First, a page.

“Mommy, why doesn’t Daddy live with us anymore?”
I’m busy unravelling bacon into a pan when she asks, casually holding Mao-Mao in her arms, thumb ajar from her mouth. The glitter on her new Hello Kitty shirt catches the random sunlight in the room, her eyes wide and sad.
I stumble, the words in my head (cause he’s a jerk/cause I’m a bad wife/cause he was a bad husband/we were too young/we gave up/cause it’s the right thing) and spit out the old line.
“Because sometimes Mommy’s and Daddy’s can’t live together.”
She stares into my heart, and knows it’s bigger, and yet simpler than this. She senses the pause before I talk, the catch in my breath, the worry.
“But why can’t he wrestle in your bedroom with us anymore?”
I stifle the heave in my chest, months later, still hidden deep inside, and just shake my head.
“You can do that at his house Honey Bear.”
“But I want to do it here.”
What to say? How do I make this better, this hurt I cannot control, cannot change, and am at a helpless mercy to? How can I soothe a 5-year-old who only knows that Daddy isn’t here, and hasn’t been for a while?
“Do you miss Daddy?” I ask softly
Her eyes grow wider. “Yes Mummy.” The thumb pops back into her mouth, and she grows quiet again.
The hurts I cannot solve, or salve. The ache of something broken, something lost. In my head I’m screaming “It wasn’t supposed to be this way!” but find myself helpless, torn between modelling calm acceptance or just sitting down on the floor with her and agreeing that yes, I hate this too. I don’t miss the fights. But I miss my family, as fractured as it was.
Like a fluttering curtain in the breeze, my heart wavers on her gaze, settles as the wind calms, hangs slack. There was a life before, and a life now, and the in between where my daughter still lives, emerges from slowly. The bareness of our life now, the aching hole.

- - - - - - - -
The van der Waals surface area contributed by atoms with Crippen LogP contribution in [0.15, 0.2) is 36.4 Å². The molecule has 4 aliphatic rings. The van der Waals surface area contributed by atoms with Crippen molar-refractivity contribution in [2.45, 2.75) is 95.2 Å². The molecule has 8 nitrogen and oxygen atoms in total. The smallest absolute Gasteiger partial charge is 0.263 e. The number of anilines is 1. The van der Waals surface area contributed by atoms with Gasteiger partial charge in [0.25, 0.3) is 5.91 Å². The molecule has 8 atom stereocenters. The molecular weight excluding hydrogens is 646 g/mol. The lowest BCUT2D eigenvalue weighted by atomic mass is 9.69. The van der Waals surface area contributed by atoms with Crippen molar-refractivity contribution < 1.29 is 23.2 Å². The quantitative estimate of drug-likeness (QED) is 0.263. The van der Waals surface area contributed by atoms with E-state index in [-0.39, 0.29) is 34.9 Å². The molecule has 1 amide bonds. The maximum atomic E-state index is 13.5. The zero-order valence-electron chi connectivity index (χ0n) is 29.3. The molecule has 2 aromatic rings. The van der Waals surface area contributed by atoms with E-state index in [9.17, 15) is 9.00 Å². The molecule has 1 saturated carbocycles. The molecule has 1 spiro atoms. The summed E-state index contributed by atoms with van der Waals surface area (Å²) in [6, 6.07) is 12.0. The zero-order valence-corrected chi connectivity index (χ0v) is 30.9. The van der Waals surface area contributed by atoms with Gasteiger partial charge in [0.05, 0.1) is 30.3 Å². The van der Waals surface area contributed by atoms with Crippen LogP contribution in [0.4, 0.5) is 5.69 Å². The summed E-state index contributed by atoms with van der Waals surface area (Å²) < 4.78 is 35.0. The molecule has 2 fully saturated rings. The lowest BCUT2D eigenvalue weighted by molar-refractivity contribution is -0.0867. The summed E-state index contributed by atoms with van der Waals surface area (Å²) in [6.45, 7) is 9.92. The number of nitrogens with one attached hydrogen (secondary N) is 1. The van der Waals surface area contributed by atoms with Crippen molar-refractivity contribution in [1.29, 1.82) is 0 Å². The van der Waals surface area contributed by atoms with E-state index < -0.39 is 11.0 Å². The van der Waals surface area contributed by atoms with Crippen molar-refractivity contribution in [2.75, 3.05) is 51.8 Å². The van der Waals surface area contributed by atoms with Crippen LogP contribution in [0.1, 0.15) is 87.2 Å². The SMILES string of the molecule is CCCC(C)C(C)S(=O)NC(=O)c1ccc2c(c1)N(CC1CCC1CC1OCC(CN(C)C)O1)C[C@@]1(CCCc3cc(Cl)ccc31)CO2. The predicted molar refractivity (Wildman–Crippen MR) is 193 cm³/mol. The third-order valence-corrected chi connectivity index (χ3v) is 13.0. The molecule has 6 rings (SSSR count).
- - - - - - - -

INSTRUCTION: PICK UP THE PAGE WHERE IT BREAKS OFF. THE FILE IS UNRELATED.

I recognize it, its burn and sting. The empty seat in the picture. The word missing, the shuffle of houses, the irrevocable destruction wreaked upon my children. I have tasted this, in different ways but still, the nectar is close enough to dose my heart and chest in the shuttering stop.
There are things I know as true. That life isn’t fair, never will be. That I can control myself, and on a basic level, nothing more. That love and hate are more than two sides of the same coin, ofttimes muddled together like a trifle, sweet and cool on the lips, glittering in the light.
I know it’s true that you can mend a heart. But I also know it’s never quite the same.
I finish a book that leaves me breathless, and aware of myself. I can feel my nerves alive from words, the tears which come unbidden as I read on the bus, a patio. How the tentacles of the story stretch out and slither into my body, connections gloriously made. I smile into the clouds and realize, for the first time in years, I am truly and utterly moved. I see myself hovering briefly, reaching out to meet skin, and feel silenced by awe.
I am returning, me who has been lost. Dusty and worn, but aching to feel more than the numbness of these years.
The book speaks of love, loss, and love yet again. I swell with hope.
I don’t have an easy answer for Rosalyn, or Vivian, or hell, even myself. There’s 101 reasons why their parents can’t be together, even if I don’t want to admit them, bound by pride and a sense of duty. We’re both happier, the kids are happier. But they know. They recognize that something has shifted, a new normal descended. Soon, they won’t remember when we were a family together, and perhaps he’ll take a wife or I’ll find a lover who will turn into a partner and life will move on.
But memory isn’t a fair judge or jury. And hearts carry their scars like flags into the future.
Ros curls into me in the morning sun, pressing against my body as I wake slowly, as she does every morning, thumb in mouth, head boring into my arm. We rest for minutes, before the alarm, before the day begins running, snapping orders, hugs, the detritus of day-to-day life.
There was never enough room in the bed before for her tiny body.